Example of IEEE Transactions on Fuzzy Systems format
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Example of IEEE Transactions on Fuzzy Systems format Example of IEEE Transactions on Fuzzy Systems format Example of IEEE Transactions on Fuzzy Systems format Example of IEEE Transactions on Fuzzy Systems format Example of IEEE Transactions on Fuzzy Systems format Example of IEEE Transactions on Fuzzy Systems format Example of IEEE Transactions on Fuzzy Systems format Example of IEEE Transactions on Fuzzy Systems format Example of IEEE Transactions on Fuzzy Systems format Example of IEEE Transactions on Fuzzy Systems format Example of IEEE Transactions on Fuzzy Systems format
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Example of IEEE Transactions on Fuzzy Systems format Example of IEEE Transactions on Fuzzy Systems format Example of IEEE Transactions on Fuzzy Systems format Example of IEEE Transactions on Fuzzy Systems format Example of IEEE Transactions on Fuzzy Systems format Example of IEEE Transactions on Fuzzy Systems format Example of IEEE Transactions on Fuzzy Systems format Example of IEEE Transactions on Fuzzy Systems format Example of IEEE Transactions on Fuzzy Systems format Example of IEEE Transactions on Fuzzy Systems format Example of IEEE Transactions on Fuzzy Systems format
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IEEE Transactions on Fuzzy Systems — Template for authors

Publisher: IEEE
Categories Rank Trend in last 3 yrs
Control and Systems Engineering #2 of 260 down down by 1 rank
Applied Mathematics #4 of 548 -
Computational Theory and Mathematics #3 of 133 -
Artificial Intelligence #6 of 227 down down by 1 rank
journal-quality-icon Journal quality:
High
calendar-icon Last 4 years overview: 931 Published Papers | 17049 Citations
indexed-in-icon Indexed in: Scopus
last-updated-icon Last updated: 27/06/2020
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Related Journals

open access Open Access
recommended Recommended

IEEE

Quality:  
High
CiteRatio: 44.2
SJR: 3.811
SNIP: 11.215
open access Open Access

Wiley

Quality:  
Good
CiteRatio: 3.4
SJR: 0.365
SNIP: 0.9
open access Open Access
recommended Recommended

Taylor and Francis

Quality:  
High
CiteRatio: 6.8
SJR: 1.321
SNIP: 1.764

Journal Performance & Insights

Impact Factor

CiteRatio

Determines the importance of a journal by taking a measure of frequency with which the average article in a journal has been cited in a particular year.

A measure of average citations received per peer-reviewed paper published in the journal.

9.518

9% from 2018

Impact factor for IEEE Transactions on Fuzzy Systems from 2016 - 2019
Year Value
2019 9.518
2018 8.759
2017 8.415
2016 7.671
graph view Graph view
table view Table view

18.3

13% from 2019

CiteRatio for IEEE Transactions on Fuzzy Systems from 2016 - 2020
Year Value
2020 18.3
2019 16.2
2018 14.3
2017 16.1
2016 14.0
graph view Graph view
table view Table view

insights Insights

  • Impact factor of this journal has increased by 9% in last year.
  • This journal’s impact factor is in the top 10 percentile category.

insights Insights

  • CiteRatio of this journal has increased by 13% in last years.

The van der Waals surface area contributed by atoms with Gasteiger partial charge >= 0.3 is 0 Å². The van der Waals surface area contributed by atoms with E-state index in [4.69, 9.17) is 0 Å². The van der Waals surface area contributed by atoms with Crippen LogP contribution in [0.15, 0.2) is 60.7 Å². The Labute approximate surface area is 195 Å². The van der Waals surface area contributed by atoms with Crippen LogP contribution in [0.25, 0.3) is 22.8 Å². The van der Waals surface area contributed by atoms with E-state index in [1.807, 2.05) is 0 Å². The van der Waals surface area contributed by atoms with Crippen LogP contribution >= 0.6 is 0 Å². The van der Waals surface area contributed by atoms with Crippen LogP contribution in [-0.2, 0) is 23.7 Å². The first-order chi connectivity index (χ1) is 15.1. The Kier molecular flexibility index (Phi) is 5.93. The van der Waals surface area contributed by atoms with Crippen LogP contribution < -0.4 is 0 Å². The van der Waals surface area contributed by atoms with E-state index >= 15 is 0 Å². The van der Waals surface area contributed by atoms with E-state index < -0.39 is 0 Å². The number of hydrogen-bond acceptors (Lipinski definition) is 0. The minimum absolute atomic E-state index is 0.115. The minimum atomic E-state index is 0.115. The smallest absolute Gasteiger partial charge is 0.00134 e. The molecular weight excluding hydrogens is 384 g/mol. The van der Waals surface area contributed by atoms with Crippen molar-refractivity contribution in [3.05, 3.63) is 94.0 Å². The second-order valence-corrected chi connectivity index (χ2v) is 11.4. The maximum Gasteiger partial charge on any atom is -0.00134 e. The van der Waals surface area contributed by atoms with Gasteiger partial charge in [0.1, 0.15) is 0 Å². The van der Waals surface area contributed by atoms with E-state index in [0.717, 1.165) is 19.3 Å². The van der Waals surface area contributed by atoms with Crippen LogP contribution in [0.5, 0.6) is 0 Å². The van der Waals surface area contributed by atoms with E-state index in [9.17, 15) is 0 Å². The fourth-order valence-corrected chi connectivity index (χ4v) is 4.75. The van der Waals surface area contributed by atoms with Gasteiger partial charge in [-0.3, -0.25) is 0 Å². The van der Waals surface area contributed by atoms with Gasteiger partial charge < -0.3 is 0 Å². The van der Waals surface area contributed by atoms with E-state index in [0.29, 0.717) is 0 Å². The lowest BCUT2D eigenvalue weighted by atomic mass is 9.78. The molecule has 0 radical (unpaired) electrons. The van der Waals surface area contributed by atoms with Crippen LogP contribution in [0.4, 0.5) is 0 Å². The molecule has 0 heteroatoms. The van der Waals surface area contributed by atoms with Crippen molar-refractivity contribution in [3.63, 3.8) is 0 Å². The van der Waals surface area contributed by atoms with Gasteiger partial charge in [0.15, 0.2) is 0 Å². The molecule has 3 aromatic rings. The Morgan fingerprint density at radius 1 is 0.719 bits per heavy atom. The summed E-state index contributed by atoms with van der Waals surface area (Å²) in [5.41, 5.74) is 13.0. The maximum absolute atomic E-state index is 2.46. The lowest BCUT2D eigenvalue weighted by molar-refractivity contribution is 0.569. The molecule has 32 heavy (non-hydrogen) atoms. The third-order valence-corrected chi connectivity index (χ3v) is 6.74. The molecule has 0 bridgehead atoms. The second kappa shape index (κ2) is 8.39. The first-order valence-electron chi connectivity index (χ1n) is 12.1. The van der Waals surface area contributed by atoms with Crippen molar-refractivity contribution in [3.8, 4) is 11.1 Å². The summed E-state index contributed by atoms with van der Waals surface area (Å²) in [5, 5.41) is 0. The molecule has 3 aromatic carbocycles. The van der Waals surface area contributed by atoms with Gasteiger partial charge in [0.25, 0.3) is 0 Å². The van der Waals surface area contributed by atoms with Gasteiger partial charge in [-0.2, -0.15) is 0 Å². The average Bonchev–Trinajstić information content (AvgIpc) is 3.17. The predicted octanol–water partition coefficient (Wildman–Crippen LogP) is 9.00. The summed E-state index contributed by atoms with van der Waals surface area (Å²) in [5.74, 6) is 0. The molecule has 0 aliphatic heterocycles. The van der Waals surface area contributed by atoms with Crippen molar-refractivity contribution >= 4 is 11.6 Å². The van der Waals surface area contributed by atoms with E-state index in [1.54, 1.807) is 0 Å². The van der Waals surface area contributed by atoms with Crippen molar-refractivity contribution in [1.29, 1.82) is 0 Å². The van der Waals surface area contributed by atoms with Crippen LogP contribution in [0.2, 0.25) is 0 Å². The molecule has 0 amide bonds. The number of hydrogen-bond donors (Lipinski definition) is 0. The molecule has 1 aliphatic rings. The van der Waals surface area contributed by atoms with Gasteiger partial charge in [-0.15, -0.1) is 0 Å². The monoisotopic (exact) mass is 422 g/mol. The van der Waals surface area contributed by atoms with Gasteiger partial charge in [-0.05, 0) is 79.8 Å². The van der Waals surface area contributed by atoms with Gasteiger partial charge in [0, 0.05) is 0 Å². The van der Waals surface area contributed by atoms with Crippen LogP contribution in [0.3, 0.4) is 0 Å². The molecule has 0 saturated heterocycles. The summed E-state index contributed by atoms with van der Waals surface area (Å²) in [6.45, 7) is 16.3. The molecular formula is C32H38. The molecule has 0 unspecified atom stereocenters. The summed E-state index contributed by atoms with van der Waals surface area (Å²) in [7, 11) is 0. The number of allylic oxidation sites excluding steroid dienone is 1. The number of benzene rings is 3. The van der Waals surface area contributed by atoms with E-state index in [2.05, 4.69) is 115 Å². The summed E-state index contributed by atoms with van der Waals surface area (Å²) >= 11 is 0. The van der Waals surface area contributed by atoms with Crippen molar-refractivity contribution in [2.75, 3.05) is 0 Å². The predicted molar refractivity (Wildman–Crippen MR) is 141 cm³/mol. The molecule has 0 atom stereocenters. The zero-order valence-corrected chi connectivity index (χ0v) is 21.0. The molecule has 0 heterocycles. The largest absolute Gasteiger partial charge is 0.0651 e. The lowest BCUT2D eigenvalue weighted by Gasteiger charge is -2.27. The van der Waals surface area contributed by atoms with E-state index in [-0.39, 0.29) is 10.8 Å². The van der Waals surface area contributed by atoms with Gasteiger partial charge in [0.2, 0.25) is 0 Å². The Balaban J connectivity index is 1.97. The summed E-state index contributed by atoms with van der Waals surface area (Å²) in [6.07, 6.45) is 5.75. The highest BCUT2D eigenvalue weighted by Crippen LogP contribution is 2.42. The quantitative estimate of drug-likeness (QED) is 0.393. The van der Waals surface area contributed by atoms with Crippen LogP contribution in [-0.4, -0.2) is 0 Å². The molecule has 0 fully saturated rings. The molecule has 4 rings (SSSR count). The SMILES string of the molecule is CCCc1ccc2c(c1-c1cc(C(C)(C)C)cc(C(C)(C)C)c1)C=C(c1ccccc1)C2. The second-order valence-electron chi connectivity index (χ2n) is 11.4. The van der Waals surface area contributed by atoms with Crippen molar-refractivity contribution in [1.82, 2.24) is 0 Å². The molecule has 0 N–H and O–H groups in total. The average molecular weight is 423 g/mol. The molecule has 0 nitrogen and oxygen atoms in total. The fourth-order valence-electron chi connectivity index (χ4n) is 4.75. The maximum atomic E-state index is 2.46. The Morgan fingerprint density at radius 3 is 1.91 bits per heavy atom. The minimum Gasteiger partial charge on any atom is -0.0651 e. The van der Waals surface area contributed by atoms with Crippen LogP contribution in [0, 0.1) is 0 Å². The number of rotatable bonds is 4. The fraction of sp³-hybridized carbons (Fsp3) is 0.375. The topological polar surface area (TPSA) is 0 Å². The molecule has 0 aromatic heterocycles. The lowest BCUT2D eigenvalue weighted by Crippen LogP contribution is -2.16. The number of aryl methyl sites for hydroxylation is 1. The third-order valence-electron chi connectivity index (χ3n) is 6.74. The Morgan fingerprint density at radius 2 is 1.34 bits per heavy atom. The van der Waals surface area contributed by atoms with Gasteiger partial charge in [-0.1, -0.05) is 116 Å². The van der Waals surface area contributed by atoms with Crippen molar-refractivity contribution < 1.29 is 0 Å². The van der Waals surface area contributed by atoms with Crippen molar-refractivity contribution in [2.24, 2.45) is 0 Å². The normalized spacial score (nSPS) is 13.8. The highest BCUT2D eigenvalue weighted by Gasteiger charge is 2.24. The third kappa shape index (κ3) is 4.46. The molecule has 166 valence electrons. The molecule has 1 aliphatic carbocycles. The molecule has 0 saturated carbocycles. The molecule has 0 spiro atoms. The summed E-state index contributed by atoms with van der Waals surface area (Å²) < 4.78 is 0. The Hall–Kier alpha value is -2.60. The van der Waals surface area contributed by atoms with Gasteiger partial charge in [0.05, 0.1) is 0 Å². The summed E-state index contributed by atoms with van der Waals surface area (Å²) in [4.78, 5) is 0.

• This journal’s CiteRatio is in the top 10 percentile category.

SCImago Journal Rank (SJR)

Source Normalized Impact per Paper (SNIP)

Measures weighted citations received by the journal. Citation weighting depends on the categories and prestige of the citing journal.

Measures actual citations received relative to citations expected for the journal's category.

2.886

8% from 2019

SJR for IEEE Transactions on Fuzzy Systems from 2016 - 2020
Year Value
2020 2.886
2019 3.134
2018 2.794
2017 4.024
2016 3.408
graph view Graph view
table view Table view

3.548

11% from 2019

SNIP for IEEE Transactions on Fuzzy Systems from 2016 - 2020
Year Value
2020 3.548
2019 3.206
2018 3.421
2017 3.306
2016 3.188
graph view Graph view
table view Table view

insights Insights

  • SJR of this journal has decreased by 8% in last years.
  • This journal’s SJR is in the top 10 percentile category.

insights Insights

  • SNIP of this journal has increased by 11% in last years.
  • This journal’s SNIP is in the top 10 percentile category.
IEEE Transactions on Fuzzy Systems

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IEEE

IEEE Transactions on Fuzzy Systems

The IEEE Transactions on Fuzzy Systems (TFS) is published quarterly. TFS will consider papers that deal with the theory, design or an application of fuzzy systems ranging from hardware to software. Authors are encouraged to submit articles, which disclose significant technical...... Read More

Engineering

i
Last updated on
27 Jun 2020
i
ISSN
1063-6706
i
Impact Factor
Very High - 4.443
i
Open Access
No
i
Sherpa RoMEO Archiving Policy
Green faq
i
Plagiarism Check
Available via Turnitin
i
Endnote Style
Download Available
i
Bibliography Name
IEEEtran
i
Citation Type
Numbered
[25]
i
Bibliography Example
C. W. J. Beenakker, “Specular andreev reflection in graphene,” Phys. Rev. Lett., vol. 97, no. 6, p.

Top papers written in this journal

Journal Article DOI: 10.1109/91.493904
Fuzzy logic = computing with words
Lotfi A. Zadeh1

Abstract:

As its name suggests, computing with words (CW) is a methodology in which words are used in place of numbers for computing and reasoning. The point of this note is that fuzzy logic plays a pivotal role in CW and vice-versa. Thus, as an approximation, fuzzy logic may be equated to CW. There are two major imperatives for comput... As its name suggests, computing with words (CW) is a methodology in which words are used in place of numbers for computing and reasoning. The point of this note is that fuzzy logic plays a pivotal role in CW and vice-versa. Thus, as an approximation, fuzzy logic may be equated to CW. There are two major imperatives for computing with words. First, computing with words is a necessity when the available information is too imprecise to justify the use of numbers, and second, when there is a tolerance for imprecision which can be exploited to achieve tractability, robustness, low solution cost, and better rapport with reality. Exploitation of the tolerance for imprecision is an issue of central importance in CW. In CW, a word is viewed as a label of a granule; that is, a fuzzy set of points drawn together by similarity, with the fuzzy set playing the role of a fuzzy constraint on a variable. The premises are assumed to be expressed as propositions in a natural language. In coming years, computing with words is likely to evolve into a basic methodology in its own right with wide-ranging ramifications on both basic and applied levels. read more read less